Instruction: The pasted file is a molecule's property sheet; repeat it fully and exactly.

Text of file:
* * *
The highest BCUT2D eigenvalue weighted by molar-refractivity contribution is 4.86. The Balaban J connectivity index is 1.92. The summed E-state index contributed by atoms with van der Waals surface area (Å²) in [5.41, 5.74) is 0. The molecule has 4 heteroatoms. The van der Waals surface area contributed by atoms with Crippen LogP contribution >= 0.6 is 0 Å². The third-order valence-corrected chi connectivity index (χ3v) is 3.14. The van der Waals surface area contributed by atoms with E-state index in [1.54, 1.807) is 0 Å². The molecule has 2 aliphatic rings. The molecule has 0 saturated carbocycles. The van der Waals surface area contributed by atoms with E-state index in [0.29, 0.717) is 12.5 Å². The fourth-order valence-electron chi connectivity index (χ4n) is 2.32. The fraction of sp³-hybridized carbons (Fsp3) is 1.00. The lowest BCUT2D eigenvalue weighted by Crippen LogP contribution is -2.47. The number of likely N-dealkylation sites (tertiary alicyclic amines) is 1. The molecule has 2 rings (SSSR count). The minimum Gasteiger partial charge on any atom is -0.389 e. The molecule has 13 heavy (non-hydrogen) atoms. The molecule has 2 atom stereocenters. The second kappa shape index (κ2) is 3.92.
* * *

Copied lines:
The highest BCUT2D eigenvalue weighted by molar-refractivity contribution is 4.86. The Balaban J connectivity index is 1.92. The summed E-state index contributed by atoms with van der Waals surface area (Å²) in [5.41, 5.74) is 0. The molecule has 4 heteroatoms. The van der Waals surface area contributed by atoms with Crippen LogP contribution >= 0.6 is 0 Å². The third-order valence-corrected chi connectivity index (χ3v) is 3.14. The van der Waals surface area contributed by atoms with E-state index in [1.54, 1.807) is 0 Å². The molecule has 2 aliphatic rings. The molecule has 0 saturated carbocycles. The van der Waals surface area contributed by atoms with E-state index in [0.29, 0.717) is 12.5 Å². The fourth-order valence-electron chi connectivity index (χ4n) is 2.32. The fraction of sp³-hybridized carbons (Fsp3) is 1.00. The lowest BCUT2D eigenvalue weighted by Crippen LogP contribution is -2.47. The number of likely N-dealkylation sites (tertiary alicyclic amines) is 1. The molecule has 2 rings (SSSR count). The minimum Gasteiger partial charge on any atom is -0.389 e. The molecule has 13 heavy (non-hydrogen) atoms. The molecule has 2 atom stereocenters. The second kappa shape index (κ2) is 3.92.